Yvonne Todd – Received her Arts Laureate in 2019

Artist Yvonne Todd recalls that she “felt really happy after receiving a phone call on a winter’s evening in 2019 to say I was an Arts Foundation Laureate. It was totally unexpected and a really nice surprise.”

Todd “[tries] to focus [her] attention and energy on making art. I’m not much of a networker or strategic player, although sometimes I wish I had more of an ability to operate in that way. When things just happen without trying too hard, it’s worth celebrating.”

Although she does not have any advice for this year’s recipients, Todd acknowledges that for her “the laureate award provided an affirmation to me, my collectors and supporters that I’m doing something right.  Most artists strive for recognition, usually on their own terms, and it’s reassuring when there is some.”


Tusiata Avia, MNZM – Recipient of The Theresa Gattung Female Arts Practitioners Award, 2020

“I’m thrilled that the Laureates are a clean sweep of people of colour and not in any kind of tick boxy way,” Avia says. “Tick boxes do my head in, but we got [the Laureates] because of our art practice. We often get ‘oh you only got that award because you tick the box’. As artists of colour, we all worry that’s why we are getting an award and it’s a horrible, nasty undermining thing that we can digest. But [with these awards] I was really thrilled – we are mainstream.”

An acclaimed writer, poet and performer, Avia has been honing her craft for two decades, including travelling the world with her one-woman poetry show Wild Dogs Under My Skirt, four critically acclaimed books of poetry, and a swag of awards and accolades. In 2020 alone, she has been appointed a Member of the New Zealand Order of Merit along with her Arts Laureate title.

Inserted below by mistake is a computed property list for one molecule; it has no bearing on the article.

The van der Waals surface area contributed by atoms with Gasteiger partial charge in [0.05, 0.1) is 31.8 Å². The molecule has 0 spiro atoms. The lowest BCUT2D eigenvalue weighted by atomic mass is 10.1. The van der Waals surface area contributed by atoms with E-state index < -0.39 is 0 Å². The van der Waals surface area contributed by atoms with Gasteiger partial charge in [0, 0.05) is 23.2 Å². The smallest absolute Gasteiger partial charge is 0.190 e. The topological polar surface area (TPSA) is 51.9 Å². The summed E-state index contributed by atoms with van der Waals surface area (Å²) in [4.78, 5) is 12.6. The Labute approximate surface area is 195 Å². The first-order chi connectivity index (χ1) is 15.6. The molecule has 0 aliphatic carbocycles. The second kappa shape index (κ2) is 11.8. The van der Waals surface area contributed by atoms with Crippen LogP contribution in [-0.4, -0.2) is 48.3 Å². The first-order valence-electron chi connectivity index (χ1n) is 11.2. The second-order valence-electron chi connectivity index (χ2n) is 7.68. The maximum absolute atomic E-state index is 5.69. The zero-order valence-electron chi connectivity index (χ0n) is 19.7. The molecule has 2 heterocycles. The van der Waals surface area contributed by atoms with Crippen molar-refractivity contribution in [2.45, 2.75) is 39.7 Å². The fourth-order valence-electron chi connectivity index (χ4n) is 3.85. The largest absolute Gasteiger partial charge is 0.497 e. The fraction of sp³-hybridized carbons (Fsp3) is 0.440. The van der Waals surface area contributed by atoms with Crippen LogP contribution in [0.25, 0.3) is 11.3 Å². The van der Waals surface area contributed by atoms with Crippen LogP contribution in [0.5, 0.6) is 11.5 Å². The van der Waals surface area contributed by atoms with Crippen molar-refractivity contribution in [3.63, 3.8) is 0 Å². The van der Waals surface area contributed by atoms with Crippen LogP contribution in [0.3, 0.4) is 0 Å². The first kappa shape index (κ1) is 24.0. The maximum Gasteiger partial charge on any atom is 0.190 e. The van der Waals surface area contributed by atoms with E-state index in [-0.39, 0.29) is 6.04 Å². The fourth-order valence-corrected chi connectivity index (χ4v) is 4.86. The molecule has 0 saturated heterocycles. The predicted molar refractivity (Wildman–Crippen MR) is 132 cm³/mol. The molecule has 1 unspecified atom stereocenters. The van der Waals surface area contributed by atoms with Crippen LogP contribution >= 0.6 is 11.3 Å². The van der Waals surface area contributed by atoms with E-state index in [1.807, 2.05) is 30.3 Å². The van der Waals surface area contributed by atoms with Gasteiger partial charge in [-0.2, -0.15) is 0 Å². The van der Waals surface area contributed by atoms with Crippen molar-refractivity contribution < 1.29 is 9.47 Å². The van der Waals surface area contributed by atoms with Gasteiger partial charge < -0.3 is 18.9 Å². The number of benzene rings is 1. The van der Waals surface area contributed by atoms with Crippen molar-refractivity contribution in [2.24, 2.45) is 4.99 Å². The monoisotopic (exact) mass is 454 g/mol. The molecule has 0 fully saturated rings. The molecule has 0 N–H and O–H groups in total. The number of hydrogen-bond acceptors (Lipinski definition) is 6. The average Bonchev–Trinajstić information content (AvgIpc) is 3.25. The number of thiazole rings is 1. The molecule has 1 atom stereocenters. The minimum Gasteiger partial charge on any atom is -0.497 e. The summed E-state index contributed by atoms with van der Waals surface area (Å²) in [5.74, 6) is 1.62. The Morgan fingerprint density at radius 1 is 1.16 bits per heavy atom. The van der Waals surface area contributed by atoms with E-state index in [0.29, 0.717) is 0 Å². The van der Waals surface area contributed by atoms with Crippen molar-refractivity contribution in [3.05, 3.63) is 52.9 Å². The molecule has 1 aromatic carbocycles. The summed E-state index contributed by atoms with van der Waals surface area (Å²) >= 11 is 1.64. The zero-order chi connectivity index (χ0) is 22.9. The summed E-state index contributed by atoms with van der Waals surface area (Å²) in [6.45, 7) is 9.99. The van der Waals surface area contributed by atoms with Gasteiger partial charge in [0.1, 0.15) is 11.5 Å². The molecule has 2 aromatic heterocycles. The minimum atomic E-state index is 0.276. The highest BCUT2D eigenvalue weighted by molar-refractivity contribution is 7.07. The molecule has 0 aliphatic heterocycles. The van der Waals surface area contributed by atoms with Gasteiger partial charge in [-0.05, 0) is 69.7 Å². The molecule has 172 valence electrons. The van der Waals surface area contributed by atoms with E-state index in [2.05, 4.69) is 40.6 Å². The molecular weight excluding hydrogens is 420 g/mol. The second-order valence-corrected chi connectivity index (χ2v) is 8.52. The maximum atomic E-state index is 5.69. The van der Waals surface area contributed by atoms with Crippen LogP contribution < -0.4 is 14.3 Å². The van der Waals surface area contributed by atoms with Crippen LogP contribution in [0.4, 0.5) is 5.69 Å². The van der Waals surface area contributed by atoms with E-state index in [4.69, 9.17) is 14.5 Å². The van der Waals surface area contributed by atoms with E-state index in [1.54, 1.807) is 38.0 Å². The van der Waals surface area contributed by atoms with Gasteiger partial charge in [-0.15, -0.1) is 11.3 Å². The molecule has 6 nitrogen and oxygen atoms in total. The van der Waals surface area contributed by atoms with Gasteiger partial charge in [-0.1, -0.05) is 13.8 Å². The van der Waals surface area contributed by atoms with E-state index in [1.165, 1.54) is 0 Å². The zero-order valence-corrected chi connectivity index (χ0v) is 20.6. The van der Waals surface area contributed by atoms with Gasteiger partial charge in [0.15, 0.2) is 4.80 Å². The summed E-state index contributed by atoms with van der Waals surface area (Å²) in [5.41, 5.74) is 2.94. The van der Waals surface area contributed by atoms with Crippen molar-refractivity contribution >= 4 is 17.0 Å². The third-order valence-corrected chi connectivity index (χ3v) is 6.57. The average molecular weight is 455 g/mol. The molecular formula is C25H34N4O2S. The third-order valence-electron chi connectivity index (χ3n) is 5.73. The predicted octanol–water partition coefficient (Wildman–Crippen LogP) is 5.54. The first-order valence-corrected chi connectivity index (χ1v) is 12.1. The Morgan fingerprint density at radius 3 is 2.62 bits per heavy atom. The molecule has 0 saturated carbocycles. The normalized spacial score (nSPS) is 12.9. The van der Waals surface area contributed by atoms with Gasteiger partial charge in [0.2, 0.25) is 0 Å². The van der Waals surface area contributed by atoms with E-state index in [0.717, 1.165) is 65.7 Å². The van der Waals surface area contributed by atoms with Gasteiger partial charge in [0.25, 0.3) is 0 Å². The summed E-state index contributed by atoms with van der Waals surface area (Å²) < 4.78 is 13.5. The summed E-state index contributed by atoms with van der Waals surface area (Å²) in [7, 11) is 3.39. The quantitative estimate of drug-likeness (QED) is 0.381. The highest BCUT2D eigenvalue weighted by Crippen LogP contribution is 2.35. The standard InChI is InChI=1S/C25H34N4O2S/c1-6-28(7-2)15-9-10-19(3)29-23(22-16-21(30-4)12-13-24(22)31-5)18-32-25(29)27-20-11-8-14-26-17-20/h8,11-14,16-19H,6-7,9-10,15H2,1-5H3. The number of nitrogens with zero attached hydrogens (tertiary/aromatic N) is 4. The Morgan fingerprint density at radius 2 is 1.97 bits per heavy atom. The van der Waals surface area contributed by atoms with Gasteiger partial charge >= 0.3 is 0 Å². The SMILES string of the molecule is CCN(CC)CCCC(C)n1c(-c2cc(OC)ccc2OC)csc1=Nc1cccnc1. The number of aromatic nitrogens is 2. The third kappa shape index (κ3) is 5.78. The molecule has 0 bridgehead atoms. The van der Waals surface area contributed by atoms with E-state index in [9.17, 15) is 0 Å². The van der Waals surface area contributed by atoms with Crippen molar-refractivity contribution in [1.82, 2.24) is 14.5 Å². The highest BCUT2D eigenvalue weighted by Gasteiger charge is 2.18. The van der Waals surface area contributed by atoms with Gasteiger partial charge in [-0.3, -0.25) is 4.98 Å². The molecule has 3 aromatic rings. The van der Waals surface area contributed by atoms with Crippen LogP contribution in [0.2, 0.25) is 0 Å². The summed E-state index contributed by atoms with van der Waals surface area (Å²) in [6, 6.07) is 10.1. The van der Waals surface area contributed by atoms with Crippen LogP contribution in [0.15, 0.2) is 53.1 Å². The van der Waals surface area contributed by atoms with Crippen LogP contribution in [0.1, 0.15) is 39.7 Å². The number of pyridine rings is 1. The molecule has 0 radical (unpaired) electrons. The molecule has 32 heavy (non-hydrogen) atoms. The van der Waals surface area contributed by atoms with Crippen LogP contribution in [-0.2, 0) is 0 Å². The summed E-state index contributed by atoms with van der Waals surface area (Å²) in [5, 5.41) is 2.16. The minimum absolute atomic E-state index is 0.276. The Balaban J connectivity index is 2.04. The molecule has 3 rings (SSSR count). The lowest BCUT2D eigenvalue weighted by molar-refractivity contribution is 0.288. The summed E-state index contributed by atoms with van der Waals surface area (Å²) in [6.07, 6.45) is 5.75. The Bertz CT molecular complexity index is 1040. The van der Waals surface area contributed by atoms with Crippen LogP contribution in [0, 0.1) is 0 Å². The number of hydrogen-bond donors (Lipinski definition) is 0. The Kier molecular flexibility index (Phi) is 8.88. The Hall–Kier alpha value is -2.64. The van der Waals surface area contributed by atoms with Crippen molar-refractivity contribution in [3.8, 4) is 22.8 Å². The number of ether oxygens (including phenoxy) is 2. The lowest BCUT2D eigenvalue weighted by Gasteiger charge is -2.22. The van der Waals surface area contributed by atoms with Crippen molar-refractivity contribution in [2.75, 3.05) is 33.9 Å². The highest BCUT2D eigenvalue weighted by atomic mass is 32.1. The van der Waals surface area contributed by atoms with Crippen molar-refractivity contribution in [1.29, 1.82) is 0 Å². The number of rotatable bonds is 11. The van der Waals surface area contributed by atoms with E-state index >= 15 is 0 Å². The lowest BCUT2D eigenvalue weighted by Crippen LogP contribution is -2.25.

“Having that acknowledgement [of the Laureate] is really great but kind of strange,” she says. “It’s funny being a writer – it’s such a solo thing – I do it at my kitchen table or in my bed or in a café. This has been a big, hyped thing, but I’ll come home and be at my kitchen table again. It’s wonderful to be acknowledged in that way.”

When she got the phone call about her win, Avia was working with Th’Orchard, a grassroots Pacific artistic company in Christchurch. “One of the first things I thought when I put the phone down was that I would like to find ways of giving back to young Pacific artists by mentoring them.” In terms of financial practicalities, it was a close friend who suggested that Avia use her windfall for something that might last. “I’ve lived hand to mouth for two decades. They had to remind me what I could do with it in a lasting way, rather than just buying time to write, which is thinking like a poor artist. I am still waiting to see what [that lasting way] is.”

“I love that there is acknowledgement for the arts in New Zealand,” she continues, “because we live in a society where the arts isn’t the Top of the Pops. Rugby is our national religion and I get that it is a niche amongst normal people. But in my dream country, I’d love to see the arts and creativity become normal across all levels, especially the way we bring our children up and the way creativity is taught in schools.”

With strong mentors, both newly minted and established, there are plenty of voices to help push Aotearoa’s arts sector to new heights.

A full list and biographies of the 2020 Arts Foundation Laureates can be found here.